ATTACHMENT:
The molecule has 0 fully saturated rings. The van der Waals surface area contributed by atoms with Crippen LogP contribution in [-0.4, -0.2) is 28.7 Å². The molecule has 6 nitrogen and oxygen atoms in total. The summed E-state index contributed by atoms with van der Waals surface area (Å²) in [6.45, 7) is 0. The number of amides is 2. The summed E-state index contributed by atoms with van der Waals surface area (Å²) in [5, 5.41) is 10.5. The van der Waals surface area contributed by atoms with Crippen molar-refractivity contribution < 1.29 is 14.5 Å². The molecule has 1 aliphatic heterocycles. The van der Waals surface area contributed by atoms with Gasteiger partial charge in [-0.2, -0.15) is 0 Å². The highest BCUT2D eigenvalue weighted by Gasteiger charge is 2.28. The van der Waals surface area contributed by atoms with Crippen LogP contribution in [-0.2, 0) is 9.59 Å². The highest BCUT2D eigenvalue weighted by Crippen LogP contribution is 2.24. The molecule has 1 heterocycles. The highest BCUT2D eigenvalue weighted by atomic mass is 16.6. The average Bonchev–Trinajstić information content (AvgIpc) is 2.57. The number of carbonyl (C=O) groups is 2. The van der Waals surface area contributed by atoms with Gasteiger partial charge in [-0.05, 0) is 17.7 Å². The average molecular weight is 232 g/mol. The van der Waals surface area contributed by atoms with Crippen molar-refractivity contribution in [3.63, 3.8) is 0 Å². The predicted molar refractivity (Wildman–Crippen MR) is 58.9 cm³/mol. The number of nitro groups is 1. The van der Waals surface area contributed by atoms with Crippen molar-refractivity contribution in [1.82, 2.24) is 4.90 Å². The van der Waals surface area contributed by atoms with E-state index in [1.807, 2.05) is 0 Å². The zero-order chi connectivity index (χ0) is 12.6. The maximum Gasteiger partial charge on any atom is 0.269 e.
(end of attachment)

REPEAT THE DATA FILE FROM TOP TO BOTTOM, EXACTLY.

The molecule has 0 fully saturated rings. The van der Waals surface area contributed by atoms with Crippen LogP contribution in [-0.4, -0.2) is 28.7 Å². The molecule has 6 nitrogen and oxygen atoms in total. The summed E-state index contributed by atoms with van der Waals surface area (Å²) in [6.45, 7) is 0. The number of amides is 2. The summed E-state index contributed by atoms with van der Waals surface area (Å²) in [5, 5.41) is 10.5. The van der Waals surface area contributed by atoms with Crippen molar-refractivity contribution < 1.29 is 14.5 Å². The molecule has 1 aliphatic heterocycles. The van der Waals surface area contributed by atoms with Gasteiger partial charge in [-0.2, -0.15) is 0 Å². The highest BCUT2D eigenvalue weighted by Gasteiger charge is 2.28. The van der Waals surface area contributed by atoms with Crippen LogP contribution in [-0.2, 0) is 9.59 Å². The highest BCUT2D eigenvalue weighted by Crippen LogP contribution is 2.24. The molecule has 1 heterocycles. The highest BCUT2D eigenvalue weighted by atomic mass is 16.6. The average Bonchev–Trinajstić information content (AvgIpc) is 2.57. The number of carbonyl (C=O) groups is 2. The van der Waals surface area contributed by atoms with Gasteiger partial charge in [-0.05, 0) is 17.7 Å². The average molecular weight is 232 g/mol. The van der Waals surface area contributed by atoms with Crippen molar-refractivity contribution in [3.63, 3.8) is 0 Å². The predicted molar refractivity (Wildman–Crippen MR) is 58.9 cm³/mol. The number of nitro groups is 1. The van der Waals surface area contributed by atoms with Crippen molar-refractivity contribution in [1.82, 2.24) is 4.90 Å². The van der Waals surface area contributed by atoms with E-state index in [1.807, 2.05) is 0 Å². The zero-order chi connectivity index (χ0) is 12.6. The maximum Gasteiger partial charge on any atom is 0.269 e.